Biodiversity governance from an economic perspective


  • DATE / TIME:
    2012•06•04    14:00 - 15:30

    Seminar: “Managing conservation conflicts: An economic perspective on biodiversity governance”

    Wildlife represents a major “governance challenge”: animals are not owned, and can roam freely across ownership and national boundaries; they are sentient and respond to natural and anthropocentric changes in their external environment; and their population dynamics are strongly influenced by social and economic forces either directly (e.g., the sale of tiger parts) or indirectly (e.g., habitat loss).

    The creation of resilient and sustainable mechanisms to conserve biodiversity is essential, but challenging. Biodiversity governance can take many forms and is constantly evolving, but legislation and/or economic incentives remain the dominant paradigms in national and international policymaking.

    In this seminar,  Prof. Douglas MacMillan (University of Kent and Durrel Institute of Conservation and Ecology) will explore the sustainability and resilience of both approaches to wildlife management, drawing on evidence from case studies arising from his own research into whaling in the Republic of Korea, tiger poaching in Bangladesh, and the conservation of wild geese on agricultural land in Scotland. At a broader level, he will argue that biodiversity governance requires more sophisticated hybrid instruments that can deliver cost-effective outcomes which recognize and reflect the anthropocentric drivers of conservation conflicts, rather than pre-existing orthodoxies and prejudices.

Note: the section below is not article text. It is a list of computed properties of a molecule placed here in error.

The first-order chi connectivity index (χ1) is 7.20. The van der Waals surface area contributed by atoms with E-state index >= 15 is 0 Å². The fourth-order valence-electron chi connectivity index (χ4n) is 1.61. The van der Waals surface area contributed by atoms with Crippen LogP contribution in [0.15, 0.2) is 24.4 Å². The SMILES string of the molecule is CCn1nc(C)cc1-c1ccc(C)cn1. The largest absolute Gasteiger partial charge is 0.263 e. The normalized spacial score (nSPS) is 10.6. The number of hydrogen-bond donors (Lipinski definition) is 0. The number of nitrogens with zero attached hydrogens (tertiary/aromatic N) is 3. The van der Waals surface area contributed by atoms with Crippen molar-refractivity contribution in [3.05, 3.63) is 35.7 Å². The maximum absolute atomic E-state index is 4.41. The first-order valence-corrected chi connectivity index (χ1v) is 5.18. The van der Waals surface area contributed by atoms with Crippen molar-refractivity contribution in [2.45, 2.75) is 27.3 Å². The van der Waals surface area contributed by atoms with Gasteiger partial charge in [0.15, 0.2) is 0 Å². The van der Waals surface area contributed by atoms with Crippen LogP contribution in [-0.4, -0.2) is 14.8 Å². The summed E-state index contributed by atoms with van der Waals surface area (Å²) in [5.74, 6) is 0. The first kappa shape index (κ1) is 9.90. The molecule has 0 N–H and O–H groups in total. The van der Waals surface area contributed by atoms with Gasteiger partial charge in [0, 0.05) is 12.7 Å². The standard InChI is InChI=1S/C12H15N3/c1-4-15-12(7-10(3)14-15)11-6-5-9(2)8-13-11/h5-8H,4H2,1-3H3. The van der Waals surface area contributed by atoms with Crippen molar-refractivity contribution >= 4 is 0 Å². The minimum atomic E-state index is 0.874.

For more information and to register please see the seminar page on the UNU-IAS website.

    About the speaker

    Douglas MacMillan is Head of the School of Anthropology and Conservation, University of Kent, and Professor of Applied Resource and Conservation Economics at the Durrel Institute of Conservation and Ecology. His research focuses on understanding the economics of biodiversity conservation; his expertise lies in valuing ecosystem services and biodiversity, human–wildlife conflict studies, spatial conservation planning, illegal wildlife trade and land reform.